A more open policy has already begun, but it definitely can work to the advantage of those who value freedom and liberty. The next step involves testing how much the Castro regime longs for a financial lifeline in the United States before removing the actual embargo (most changes so far have been cosmetically done through executive fiat). With Venezuela in dire straits and many policy questions left on the horizon, there potentially are pressures for Raul Castro and other communist leaders to look alleviating for possible American ventures. Therefore, it will be up to our leaders to push for liberalizing reforms in the fields of economic investment and business…not just for ourselves, but everyone (domestic and foreign). Those policies that unnecessarily punish our citizens as well as those of other countries should be removed. No doubt there will be much resistant from entrenched special interests tied to the Castro regime, but such reforms will serve to open up Cuban society in ways it has been denied for more than half a century. Meanwhile, those who wish to escape from such persecution (whether their feet are wet or not) should be free to come here.

Despite the hardships they endured, and losing everything they knew and owned, my relatives ultimately created a new life for themselves here in the United States…showcasing how much ingenuity and growth are possible for the Cuban people if they are freed from their long-held captivity. If such liberalization comes to pass, perhaps there will eventually be much to celebrate yet. Here is to that day.


Some articles concerning the Castro regime, and it’s terrible impact on Cuba – (http://www.forbes.com/sites/timworstall/2016/11/26/fidel-castros-economic-disaster-in-cuba/; https://reason.com/blog/2016/11/26/fidel-castro-dies; http://blogs.spectator.co.uk/2016/11/fidel-castro-cruel-dictator-ignore-revisionists/; http://www.nationalreview.com/article/426334/cuba-working-class-communism-castros-poverty; http://www.economist.com/blogs/americasview/2013/10/cubas-currency; http://www.nationalreview.com/article/418326/how-obama-became-castros-new-patron-james-kirchick; http://hotair.com/archives/2015/02/20/shock-report-cuba-is-not-the-medical-paradise-advertised/; https://books.google.com/books/about/Democracy_Delayed.html?id=oyrMvt4s1A0C; http://globaledge.msu.edu/blog/post/37124/the-pros-and-cons-of-doing-business-with-cuba; http://www.theblaze.com/contributions/the-irrelevant-ones-escape-from-cuba/; http://foreignpolicy.com/2014/07/03/cuba-wants-you-to-think-its-a-gay-paradise-its-not/; http://babalublog.com/fidel-castros-greatest-atrocities-and-crimes/fidel-castros-cuban-forced-labor-camps-the-umaps/; http://redalertpolitics.com/2016/11/27/castros-net-worth-shows-lived-rich-despite-impoverishing-cuba/; https://danieljmitchell.wordpress.com/2016/11/26/praise-for-a-communist-murderer-from-a-rogues-gallery-of-politicians/; https://fee.org/articles/castro-betrayed-the-revolution/)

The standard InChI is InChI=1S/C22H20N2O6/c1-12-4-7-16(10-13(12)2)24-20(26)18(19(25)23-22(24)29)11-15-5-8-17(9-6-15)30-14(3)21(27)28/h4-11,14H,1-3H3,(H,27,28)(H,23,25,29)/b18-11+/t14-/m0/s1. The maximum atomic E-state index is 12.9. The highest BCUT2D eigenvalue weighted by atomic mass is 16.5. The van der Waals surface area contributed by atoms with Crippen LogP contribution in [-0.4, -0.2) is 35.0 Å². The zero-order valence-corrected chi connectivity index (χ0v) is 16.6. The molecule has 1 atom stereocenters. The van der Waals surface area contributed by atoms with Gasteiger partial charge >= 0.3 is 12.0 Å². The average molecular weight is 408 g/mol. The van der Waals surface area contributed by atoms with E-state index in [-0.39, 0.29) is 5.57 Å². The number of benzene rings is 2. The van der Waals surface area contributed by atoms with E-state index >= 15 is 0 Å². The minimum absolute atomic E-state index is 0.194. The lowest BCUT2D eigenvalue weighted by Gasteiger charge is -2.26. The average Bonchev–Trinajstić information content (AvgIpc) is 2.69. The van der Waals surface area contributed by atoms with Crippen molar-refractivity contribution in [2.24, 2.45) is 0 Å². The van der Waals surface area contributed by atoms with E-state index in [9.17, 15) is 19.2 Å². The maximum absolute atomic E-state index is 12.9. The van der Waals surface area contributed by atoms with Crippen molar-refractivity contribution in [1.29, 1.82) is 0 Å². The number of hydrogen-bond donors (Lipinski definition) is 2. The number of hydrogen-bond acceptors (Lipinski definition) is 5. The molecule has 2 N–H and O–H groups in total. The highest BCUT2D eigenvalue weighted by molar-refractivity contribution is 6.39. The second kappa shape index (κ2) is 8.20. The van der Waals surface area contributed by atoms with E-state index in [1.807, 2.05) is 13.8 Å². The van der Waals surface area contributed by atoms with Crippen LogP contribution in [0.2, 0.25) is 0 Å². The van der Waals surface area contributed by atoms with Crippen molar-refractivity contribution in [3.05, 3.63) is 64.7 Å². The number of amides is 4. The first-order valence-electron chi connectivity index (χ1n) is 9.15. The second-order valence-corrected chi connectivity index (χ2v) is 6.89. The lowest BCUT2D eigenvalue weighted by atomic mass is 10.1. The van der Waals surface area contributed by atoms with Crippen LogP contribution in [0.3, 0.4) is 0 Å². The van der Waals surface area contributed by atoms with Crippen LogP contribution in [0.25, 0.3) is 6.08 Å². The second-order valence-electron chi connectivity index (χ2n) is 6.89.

The recently established Cuban Libertarian Party (FB page – http://www.facebook.com/pg/PartidoLibertarioCubano/; announcement – http://www.lpnevada.org/the_cuban_libertarian_party_launches_in_havana; affiliated with – https://misescuba.org/) faced hardship from the Castro regime recently. Many of their members were arrested on questionable charges (http://therevolutionaryconservative.com/video/2017-06-06-cuban-libertarians-harassed-before-being-kidnapped-and-beaten-by-regime/), yet continue to preach the concepts of freedom and liberty to citizens. For those interested, there is a way to support the party in their endeavors. After all, for all the purported bravado by public officials of how change can be enacted through bureaucracy, it is ultimately everyday people that make that difference. Here is a site set-up to offer financial support – https://www.paypal.me/InstitutoMisesCuba

Accounts like this showcase what is possible when people are allowed to travel and share ideas with those under a terrible political system. Good read – http://www.marketwatch.com/story/american-tourism-is-a-complicated-new-reality-for-cuba-2017-01-30